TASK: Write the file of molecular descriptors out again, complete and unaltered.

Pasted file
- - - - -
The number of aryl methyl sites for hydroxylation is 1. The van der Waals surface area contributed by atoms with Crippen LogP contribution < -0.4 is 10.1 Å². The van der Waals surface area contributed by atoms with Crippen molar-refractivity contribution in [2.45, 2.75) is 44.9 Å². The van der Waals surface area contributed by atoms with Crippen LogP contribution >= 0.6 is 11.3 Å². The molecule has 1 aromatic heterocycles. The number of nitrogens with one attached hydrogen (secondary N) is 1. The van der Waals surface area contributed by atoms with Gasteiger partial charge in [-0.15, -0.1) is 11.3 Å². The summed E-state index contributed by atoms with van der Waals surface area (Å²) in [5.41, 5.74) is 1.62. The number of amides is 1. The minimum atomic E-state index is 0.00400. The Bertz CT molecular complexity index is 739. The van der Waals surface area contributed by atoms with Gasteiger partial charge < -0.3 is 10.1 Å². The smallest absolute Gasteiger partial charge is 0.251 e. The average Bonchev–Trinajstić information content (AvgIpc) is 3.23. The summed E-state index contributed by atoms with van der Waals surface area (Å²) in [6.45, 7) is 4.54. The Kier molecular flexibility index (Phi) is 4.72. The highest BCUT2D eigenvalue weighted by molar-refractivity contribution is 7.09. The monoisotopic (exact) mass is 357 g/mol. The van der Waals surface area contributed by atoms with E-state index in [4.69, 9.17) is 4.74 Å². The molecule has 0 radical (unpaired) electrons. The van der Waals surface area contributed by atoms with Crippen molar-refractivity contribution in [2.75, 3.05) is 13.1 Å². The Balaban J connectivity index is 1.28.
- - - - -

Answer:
The number of aryl methyl sites for hydroxylation is 1. The van der Waals surface area contributed by atoms with Crippen LogP contribution < -0.4 is 10.1 Å². The van der Waals surface area contributed by atoms with Crippen molar-refractivity contribution in [2.45, 2.75) is 44.9 Å². The van der Waals surface area contributed by atoms with Crippen LogP contribution >= 0.6 is 11.3 Å². The molecule has 1 aromatic heterocycles. The number of nitrogens with one attached hydrogen (secondary N) is 1. The van der Waals surface area contributed by atoms with Gasteiger partial charge in [-0.15, -0.1) is 11.3 Å². The summed E-state index contributed by atoms with van der Waals surface area (Å²) in [5.41, 5.74) is 1.62. The number of amides is 1. The minimum atomic E-state index is 0.00400. The Bertz CT molecular complexity index is 739. The van der Waals surface area contributed by atoms with Gasteiger partial charge < -0.3 is 10.1 Å². The smallest absolute Gasteiger partial charge is 0.251 e. The average Bonchev–Trinajstić information content (AvgIpc) is 3.23. The summed E-state index contributed by atoms with van der Waals surface area (Å²) in [6.45, 7) is 4.54. The Kier molecular flexibility index (Phi) is 4.72. The highest BCUT2D eigenvalue weighted by molar-refractivity contribution is 7.09. The monoisotopic (exact) mass is 357 g/mol. The van der Waals surface area contributed by atoms with E-state index in [4.69, 9.17) is 4.74 Å². The molecule has 0 radical (unpaired) electrons. The van der Waals surface area contributed by atoms with Crippen molar-refractivity contribution in [2.75, 3.05) is 13.1 Å². The Balaban J connectivity index is 1.28.